Despite the slowdown in its steel industry, China is consolidating its position as the leading importer of iron ore and relies on Australia for half of its purchases. The Chinese steel industry will produce 799Mt of crude steel products in 2014, from 775 Mt in 2013, according to Tom Price from UBS.
Its growth rate is strongly decelerating from 9.3% year on year in 2013 to 3.1% this year. Based on production costs and supply sources, Tom Price believes that steelmakers will get 842 Mt of imported iron ore (57.5% iron content), 371 Mt of locally mined ore and 98 Mt of recycled iron.
These 799 Mt of crude steel products will require 488 Mt of metallurgical coal or pulverized coal, 4% more than last year. Much of this coal is mined in China but imports accounted for 75 Mt or 16% of Chinese consumption in 2013. For 2014, the Swiss bank expects a decrease to 65 Mt or 13% of total consumption.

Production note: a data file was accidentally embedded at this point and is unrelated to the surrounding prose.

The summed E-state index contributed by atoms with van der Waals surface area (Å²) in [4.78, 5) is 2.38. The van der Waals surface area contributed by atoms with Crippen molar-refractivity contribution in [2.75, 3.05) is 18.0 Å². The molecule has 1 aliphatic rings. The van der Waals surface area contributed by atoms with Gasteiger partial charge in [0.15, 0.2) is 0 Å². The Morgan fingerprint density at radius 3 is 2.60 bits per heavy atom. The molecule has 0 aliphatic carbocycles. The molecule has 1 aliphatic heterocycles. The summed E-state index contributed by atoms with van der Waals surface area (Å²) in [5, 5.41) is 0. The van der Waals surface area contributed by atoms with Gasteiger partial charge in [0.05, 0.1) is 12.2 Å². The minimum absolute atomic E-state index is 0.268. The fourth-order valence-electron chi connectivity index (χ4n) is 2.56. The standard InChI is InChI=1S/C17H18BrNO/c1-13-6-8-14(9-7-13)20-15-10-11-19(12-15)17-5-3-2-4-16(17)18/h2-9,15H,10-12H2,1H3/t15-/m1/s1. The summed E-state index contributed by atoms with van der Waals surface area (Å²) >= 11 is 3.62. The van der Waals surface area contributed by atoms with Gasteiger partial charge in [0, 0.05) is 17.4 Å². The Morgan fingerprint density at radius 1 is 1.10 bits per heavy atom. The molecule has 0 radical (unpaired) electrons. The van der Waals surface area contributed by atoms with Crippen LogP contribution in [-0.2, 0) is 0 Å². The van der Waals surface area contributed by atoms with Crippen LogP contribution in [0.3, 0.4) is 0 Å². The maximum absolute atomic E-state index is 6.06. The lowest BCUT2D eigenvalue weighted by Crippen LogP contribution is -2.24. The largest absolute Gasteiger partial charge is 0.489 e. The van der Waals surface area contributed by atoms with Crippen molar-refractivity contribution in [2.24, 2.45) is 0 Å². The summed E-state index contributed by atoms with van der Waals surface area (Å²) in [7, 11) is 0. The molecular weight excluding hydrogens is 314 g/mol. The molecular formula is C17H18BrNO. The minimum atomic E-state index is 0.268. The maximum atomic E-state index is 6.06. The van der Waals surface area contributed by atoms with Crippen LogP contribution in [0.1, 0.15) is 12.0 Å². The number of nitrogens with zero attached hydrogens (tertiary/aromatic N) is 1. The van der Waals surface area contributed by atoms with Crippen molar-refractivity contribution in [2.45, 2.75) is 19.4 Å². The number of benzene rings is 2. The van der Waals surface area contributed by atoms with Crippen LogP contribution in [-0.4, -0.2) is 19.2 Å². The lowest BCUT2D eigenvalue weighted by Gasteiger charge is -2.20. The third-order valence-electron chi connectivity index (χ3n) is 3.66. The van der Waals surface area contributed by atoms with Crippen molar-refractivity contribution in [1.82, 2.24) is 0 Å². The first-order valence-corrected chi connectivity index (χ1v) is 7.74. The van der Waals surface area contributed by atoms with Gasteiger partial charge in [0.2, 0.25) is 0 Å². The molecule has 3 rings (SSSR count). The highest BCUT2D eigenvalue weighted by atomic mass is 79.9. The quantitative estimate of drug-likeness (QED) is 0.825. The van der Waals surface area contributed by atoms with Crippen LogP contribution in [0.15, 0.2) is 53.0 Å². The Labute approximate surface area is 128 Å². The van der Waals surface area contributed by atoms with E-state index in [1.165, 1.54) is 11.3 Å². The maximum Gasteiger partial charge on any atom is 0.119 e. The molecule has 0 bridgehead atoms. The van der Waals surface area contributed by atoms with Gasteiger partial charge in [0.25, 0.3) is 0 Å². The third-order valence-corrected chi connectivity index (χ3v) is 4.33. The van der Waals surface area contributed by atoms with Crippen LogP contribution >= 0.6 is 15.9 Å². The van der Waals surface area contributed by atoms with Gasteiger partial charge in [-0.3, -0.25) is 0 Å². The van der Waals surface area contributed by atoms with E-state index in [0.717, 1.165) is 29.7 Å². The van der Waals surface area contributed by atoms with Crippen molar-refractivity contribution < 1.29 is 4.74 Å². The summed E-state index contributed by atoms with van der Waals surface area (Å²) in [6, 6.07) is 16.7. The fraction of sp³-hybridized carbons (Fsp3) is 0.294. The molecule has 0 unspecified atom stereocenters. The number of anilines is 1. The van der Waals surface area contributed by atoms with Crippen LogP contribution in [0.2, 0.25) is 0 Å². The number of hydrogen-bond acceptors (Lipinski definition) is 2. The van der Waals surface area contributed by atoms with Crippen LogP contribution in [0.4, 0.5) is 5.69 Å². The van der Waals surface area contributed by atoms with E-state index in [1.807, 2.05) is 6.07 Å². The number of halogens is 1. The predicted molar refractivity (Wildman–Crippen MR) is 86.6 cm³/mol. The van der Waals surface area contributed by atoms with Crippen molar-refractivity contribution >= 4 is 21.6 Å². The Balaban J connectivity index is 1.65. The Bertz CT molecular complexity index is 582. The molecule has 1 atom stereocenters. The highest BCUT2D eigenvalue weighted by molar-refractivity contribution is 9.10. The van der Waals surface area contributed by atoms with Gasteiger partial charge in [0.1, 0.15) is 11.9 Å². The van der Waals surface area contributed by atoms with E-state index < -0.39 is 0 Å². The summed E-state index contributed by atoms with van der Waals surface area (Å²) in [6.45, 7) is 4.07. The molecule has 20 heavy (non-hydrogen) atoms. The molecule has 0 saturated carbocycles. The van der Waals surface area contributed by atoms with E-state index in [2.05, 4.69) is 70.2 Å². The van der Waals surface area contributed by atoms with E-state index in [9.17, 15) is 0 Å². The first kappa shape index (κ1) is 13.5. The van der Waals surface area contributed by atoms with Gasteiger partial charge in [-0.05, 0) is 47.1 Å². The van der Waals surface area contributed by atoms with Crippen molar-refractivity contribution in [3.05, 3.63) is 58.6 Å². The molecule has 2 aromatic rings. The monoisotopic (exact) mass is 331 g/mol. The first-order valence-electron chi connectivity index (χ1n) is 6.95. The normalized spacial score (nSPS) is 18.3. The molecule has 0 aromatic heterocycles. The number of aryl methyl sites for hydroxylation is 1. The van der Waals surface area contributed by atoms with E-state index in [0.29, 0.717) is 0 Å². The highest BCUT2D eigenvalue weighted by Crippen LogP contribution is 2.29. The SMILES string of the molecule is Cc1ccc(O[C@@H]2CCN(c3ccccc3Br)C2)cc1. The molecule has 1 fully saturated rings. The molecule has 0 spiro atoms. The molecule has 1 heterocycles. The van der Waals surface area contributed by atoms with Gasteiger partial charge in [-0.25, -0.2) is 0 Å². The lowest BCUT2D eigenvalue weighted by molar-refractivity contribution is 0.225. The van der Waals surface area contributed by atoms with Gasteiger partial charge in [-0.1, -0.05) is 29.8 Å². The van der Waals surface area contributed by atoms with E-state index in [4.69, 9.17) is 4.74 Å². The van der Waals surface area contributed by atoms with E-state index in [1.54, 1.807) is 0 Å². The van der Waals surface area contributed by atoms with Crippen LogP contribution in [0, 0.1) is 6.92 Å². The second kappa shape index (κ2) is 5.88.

The Chinese steel industry production in 2014 will almost provide half of global production (48.1%). China is expected to consume 53% of the iron ore extracted and buy 62% of seaborne ore (iron ore exported by sea). Its leadership position in the iron ore market is the consequence of the relatively small amount of iron scrap used in Chinese steel production. If the use of scrap in 2014, expected to be 98 Mt, was to increase by 50%, imported iron ore would decrease by 10% and coking coal by 7%. For 2014, UBS expects global steel production to be 1,662 Mt, resulting in an iron ore demand of 2,073 Mt.